"I closed on my own free will to pursue other ventures. I'm out of
    the tissue recovery business as of December," Guyett said.

    Yet as recently as three months ago, Guyett repeated requests to David
    Campbell, owner of Cape Fear Crematory in Stedman, N.C., to use his
    facility on the outskirts of the Fort Bragg Army base to harvest
    tissues and medical implants. As he had in the past, Campbell declined,
    and said, "I'm kind of glad from what I'm seeing in the press these
    days."

    The Guyett case follows that of Biomedical Tissue Services, a
    now-defunct New Jersey company accused of plundering corpses for tissue
    without families' permission, including the body of "Masterpiece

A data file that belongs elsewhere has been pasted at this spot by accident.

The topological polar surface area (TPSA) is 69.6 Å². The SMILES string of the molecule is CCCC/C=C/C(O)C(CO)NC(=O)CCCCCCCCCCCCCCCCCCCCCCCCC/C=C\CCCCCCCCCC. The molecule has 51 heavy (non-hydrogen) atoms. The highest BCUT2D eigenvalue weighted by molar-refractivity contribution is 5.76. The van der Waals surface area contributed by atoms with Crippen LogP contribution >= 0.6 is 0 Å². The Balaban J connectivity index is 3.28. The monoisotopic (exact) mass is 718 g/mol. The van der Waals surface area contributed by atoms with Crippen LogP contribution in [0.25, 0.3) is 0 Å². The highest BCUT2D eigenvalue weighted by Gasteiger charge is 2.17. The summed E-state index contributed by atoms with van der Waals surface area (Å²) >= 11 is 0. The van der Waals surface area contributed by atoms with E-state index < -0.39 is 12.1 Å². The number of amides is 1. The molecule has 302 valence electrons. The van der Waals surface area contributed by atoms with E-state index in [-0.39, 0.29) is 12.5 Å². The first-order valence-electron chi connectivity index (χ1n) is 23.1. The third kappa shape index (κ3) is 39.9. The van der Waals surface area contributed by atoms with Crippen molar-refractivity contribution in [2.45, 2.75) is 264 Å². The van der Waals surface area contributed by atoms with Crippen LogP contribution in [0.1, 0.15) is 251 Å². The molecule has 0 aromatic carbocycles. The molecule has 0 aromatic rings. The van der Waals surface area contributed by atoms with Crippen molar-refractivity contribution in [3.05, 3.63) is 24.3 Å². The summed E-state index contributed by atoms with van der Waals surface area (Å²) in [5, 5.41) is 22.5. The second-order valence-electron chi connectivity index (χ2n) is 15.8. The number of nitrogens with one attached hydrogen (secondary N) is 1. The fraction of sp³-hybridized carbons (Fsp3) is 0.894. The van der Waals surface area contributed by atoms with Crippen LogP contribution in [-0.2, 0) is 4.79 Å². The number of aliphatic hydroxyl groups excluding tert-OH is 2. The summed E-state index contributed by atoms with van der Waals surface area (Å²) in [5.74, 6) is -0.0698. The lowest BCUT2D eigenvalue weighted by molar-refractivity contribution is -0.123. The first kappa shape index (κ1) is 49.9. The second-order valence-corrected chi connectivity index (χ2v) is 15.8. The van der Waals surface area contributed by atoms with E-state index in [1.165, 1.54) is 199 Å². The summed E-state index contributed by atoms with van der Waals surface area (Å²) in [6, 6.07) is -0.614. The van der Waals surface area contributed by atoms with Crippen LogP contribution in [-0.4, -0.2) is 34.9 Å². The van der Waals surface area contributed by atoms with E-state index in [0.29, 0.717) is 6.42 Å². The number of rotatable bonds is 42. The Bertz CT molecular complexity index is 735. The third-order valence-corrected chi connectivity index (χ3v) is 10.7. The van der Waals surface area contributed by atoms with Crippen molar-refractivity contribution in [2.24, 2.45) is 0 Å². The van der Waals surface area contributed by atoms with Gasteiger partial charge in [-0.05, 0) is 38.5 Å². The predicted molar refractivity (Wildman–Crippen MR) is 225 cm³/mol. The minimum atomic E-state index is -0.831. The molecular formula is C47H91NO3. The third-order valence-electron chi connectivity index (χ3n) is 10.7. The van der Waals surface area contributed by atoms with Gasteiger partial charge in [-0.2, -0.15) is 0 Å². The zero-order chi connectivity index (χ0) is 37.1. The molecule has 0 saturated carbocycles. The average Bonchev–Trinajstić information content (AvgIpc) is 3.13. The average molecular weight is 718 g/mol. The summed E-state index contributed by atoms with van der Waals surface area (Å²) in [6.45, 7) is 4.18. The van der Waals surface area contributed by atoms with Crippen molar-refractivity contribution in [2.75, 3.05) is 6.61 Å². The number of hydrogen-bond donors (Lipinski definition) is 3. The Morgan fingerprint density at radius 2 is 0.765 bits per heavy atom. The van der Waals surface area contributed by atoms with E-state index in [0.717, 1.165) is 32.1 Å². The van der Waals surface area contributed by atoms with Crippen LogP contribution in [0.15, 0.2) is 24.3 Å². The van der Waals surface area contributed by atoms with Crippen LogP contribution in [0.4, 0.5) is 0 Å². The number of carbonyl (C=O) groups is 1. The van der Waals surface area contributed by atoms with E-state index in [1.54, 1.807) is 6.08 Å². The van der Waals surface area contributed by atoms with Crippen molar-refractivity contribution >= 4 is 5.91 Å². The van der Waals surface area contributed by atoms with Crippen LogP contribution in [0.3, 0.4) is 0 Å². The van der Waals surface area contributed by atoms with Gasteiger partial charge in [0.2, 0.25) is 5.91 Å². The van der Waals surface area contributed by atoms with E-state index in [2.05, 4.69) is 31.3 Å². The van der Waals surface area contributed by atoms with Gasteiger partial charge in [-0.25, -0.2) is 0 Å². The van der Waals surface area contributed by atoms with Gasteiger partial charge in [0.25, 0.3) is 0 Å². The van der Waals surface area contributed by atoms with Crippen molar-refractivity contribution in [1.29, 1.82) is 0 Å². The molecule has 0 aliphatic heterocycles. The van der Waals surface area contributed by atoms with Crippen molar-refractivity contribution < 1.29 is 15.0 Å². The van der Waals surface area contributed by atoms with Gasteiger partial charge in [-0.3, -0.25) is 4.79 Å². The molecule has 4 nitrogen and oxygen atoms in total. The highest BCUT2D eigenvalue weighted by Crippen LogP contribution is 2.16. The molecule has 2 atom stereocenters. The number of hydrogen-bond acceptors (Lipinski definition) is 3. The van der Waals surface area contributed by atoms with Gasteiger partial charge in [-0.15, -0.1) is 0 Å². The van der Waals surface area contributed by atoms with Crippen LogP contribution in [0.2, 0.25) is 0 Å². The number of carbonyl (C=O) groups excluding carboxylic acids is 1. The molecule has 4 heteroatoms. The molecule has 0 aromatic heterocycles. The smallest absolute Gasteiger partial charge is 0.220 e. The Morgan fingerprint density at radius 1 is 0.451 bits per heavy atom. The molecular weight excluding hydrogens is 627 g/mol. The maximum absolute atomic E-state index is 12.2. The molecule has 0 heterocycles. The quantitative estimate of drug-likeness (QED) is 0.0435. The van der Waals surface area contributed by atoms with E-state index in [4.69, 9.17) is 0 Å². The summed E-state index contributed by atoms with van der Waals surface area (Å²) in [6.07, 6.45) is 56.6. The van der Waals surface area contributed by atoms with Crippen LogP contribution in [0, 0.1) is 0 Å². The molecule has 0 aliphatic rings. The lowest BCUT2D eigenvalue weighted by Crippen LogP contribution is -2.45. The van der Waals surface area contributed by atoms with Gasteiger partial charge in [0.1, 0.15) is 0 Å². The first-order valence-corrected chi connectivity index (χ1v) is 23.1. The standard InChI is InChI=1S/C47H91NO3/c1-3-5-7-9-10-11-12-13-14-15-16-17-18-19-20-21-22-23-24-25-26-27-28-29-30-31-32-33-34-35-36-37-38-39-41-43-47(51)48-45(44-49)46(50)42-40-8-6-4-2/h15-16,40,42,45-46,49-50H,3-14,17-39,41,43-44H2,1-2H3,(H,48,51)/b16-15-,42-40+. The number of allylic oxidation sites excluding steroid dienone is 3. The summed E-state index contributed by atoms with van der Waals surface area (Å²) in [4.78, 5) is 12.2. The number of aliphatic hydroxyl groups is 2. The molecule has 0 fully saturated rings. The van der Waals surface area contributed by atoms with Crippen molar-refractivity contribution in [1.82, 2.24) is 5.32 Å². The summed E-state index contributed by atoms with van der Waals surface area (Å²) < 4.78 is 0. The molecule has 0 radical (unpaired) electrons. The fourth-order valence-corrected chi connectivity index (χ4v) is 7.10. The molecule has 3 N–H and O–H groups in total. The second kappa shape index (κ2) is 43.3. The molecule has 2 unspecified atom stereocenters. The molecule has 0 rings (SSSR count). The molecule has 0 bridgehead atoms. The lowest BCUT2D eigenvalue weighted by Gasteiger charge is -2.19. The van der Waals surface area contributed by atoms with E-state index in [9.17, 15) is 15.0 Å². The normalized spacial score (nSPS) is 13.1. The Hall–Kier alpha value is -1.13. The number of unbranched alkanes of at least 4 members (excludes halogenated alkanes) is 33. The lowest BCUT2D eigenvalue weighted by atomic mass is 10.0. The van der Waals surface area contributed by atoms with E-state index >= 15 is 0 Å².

Theatre" host Alistair Cooke. A former dentist, Michael Mastromarino,
    and three others face charges in that scandal.

    That company, like Guyett's, was not accredited by the tissue bank
    association. There are more under-the-radar tissue brokers out there
    than the FDA would like to think, said Areta Kupchyk, a former FDA
    attorney who helped write tissue regulations and consults with tissue
    companies.

    "He's probably an example of many small-timers around the country,"
    Kupchyk said of Guyett. "They're the ones that are the most
    dangerous. They get a small niche and they can cause a lot of trouble."


    ___

    Contributing to this story were science writer Seth Borenstein in
    Washington, national writer Allen G. Breed in Raleigh, N.C., AP writer
    Adam Goldman in New York, Western regional writer Angie Wagner in Las
    Vegas, and researcher Judy Ausuebel in New York.
     
    Ventr2far, Sep 5, 2006
    #1